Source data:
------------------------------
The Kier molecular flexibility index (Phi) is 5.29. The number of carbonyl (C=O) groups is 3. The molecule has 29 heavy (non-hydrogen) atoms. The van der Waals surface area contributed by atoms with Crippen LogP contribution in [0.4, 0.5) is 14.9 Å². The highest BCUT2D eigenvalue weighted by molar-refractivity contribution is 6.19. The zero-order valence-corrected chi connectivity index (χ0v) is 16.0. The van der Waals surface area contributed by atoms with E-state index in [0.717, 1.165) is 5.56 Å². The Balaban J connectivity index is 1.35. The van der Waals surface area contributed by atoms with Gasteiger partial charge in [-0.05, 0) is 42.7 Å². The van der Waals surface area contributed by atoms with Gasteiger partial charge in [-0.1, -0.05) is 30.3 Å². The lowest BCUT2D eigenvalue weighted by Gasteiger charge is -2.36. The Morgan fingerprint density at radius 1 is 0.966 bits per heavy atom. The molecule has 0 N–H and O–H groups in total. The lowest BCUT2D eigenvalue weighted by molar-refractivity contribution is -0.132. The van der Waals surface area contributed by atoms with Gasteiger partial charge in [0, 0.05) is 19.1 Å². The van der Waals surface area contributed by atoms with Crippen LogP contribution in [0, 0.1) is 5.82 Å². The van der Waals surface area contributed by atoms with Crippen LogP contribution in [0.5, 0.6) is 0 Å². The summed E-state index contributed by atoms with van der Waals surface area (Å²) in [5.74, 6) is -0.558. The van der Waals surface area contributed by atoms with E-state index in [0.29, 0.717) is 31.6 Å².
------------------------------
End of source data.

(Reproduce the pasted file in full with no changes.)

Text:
The Kier molecular flexibility index (Phi) is 5.29. The number of carbonyl (C=O) groups is 3. The molecule has 29 heavy (non-hydrogen) atoms. The van der Waals surface area contributed by atoms with Crippen LogP contribution in [0.4, 0.5) is 14.9 Å². The highest BCUT2D eigenvalue weighted by molar-refractivity contribution is 6.19. The zero-order valence-corrected chi connectivity index (χ0v) is 16.0. The van der Waals surface area contributed by atoms with E-state index in [0.717, 1.165) is 5.56 Å². The Balaban J connectivity index is 1.35. The van der Waals surface area contributed by atoms with Gasteiger partial charge in [-0.05, 0) is 42.7 Å². The van der Waals surface area contributed by atoms with Gasteiger partial charge in [-0.1, -0.05) is 30.3 Å². The lowest BCUT2D eigenvalue weighted by Gasteiger charge is -2.36. The Morgan fingerprint density at radius 1 is 0.966 bits per heavy atom. The molecule has 0 N–H and O–H groups in total. The lowest BCUT2D eigenvalue weighted by molar-refractivity contribution is -0.132. The van der Waals surface area contributed by atoms with Gasteiger partial charge in [0, 0.05) is 19.1 Å². The van der Waals surface area contributed by atoms with Crippen LogP contribution in [0, 0.1) is 5.82 Å². The van der Waals surface area contributed by atoms with Crippen LogP contribution in [0.5, 0.6) is 0 Å². The summed E-state index contributed by atoms with van der Waals surface area (Å²) in [5.74, 6) is -0.558. The van der Waals surface area contributed by atoms with E-state index in [0.29, 0.717) is 31.6 Å².